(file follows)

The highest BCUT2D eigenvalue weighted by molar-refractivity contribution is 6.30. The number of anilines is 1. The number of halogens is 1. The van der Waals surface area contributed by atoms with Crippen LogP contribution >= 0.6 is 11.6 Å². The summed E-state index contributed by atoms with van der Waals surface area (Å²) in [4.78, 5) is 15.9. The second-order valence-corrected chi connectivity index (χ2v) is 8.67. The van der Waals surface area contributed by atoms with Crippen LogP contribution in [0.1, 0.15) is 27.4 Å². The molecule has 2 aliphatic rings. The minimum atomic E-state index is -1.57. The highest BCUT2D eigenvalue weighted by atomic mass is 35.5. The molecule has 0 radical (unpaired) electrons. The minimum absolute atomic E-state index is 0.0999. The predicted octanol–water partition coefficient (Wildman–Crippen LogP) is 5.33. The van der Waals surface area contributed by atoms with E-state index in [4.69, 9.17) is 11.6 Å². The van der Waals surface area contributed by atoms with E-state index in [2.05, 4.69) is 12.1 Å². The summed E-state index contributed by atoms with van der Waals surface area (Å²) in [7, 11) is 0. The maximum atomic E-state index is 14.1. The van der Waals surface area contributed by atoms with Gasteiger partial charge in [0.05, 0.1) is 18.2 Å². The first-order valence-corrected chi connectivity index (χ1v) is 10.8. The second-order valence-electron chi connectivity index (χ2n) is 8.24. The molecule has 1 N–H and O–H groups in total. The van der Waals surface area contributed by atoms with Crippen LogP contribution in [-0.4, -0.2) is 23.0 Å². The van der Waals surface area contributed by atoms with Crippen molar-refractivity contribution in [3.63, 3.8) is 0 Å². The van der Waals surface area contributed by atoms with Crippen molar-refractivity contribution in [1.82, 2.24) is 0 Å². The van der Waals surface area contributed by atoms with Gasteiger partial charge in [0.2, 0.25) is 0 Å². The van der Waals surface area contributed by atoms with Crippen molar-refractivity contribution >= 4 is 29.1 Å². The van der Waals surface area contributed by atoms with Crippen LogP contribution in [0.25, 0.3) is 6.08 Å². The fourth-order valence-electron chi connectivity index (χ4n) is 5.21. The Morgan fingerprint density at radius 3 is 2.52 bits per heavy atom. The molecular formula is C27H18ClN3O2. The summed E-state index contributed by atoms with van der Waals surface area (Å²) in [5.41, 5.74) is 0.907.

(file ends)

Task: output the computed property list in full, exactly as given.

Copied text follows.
The highest BCUT2D eigenvalue weighted by molar-refractivity contribution is 6.30. The number of anilines is 1. The number of halogens is 1. The van der Waals surface area contributed by atoms with Crippen LogP contribution >= 0.6 is 11.6 Å². The summed E-state index contributed by atoms with van der Waals surface area (Å²) in [4.78, 5) is 15.9. The second-order valence-corrected chi connectivity index (χ2v) is 8.67. The van der Waals surface area contributed by atoms with Crippen LogP contribution in [0.1, 0.15) is 27.4 Å². The molecule has 2 aliphatic rings. The minimum atomic E-state index is -1.57. The highest BCUT2D eigenvalue weighted by atomic mass is 35.5. The molecule has 0 radical (unpaired) electrons. The minimum absolute atomic E-state index is 0.0999. The predicted octanol–water partition coefficient (Wildman–Crippen LogP) is 5.33. The van der Waals surface area contributed by atoms with E-state index in [4.69, 9.17) is 11.6 Å². The van der Waals surface area contributed by atoms with E-state index in [2.05, 4.69) is 12.1 Å². The summed E-state index contributed by atoms with van der Waals surface area (Å²) in [7, 11) is 0. The maximum atomic E-state index is 14.1. The van der Waals surface area contributed by atoms with Gasteiger partial charge in [0.05, 0.1) is 18.2 Å². The first-order valence-corrected chi connectivity index (χ1v) is 10.8. The second-order valence-electron chi connectivity index (χ2n) is 8.24. The molecule has 1 N–H and O–H groups in total. The van der Waals surface area contributed by atoms with Crippen LogP contribution in [-0.4, -0.2) is 23.0 Å². The van der Waals surface area contributed by atoms with Crippen molar-refractivity contribution in [3.63, 3.8) is 0 Å². The van der Waals surface area contributed by atoms with Crippen molar-refractivity contribution in [1.82, 2.24) is 0 Å². The van der Waals surface area contributed by atoms with Gasteiger partial charge in [0.2, 0.25) is 0 Å². The van der Waals surface area contributed by atoms with Crippen molar-refractivity contribution >= 4 is 29.1 Å². The van der Waals surface area contributed by atoms with Crippen LogP contribution in [0.25, 0.3) is 6.08 Å². The fourth-order valence-electron chi connectivity index (χ4n) is 5.21. The Morgan fingerprint density at radius 3 is 2.52 bits per heavy atom. The molecular formula is C27H18ClN3O2. The summed E-state index contributed by atoms with van der Waals surface area (Å²) in [5.41, 5.74) is 0.907.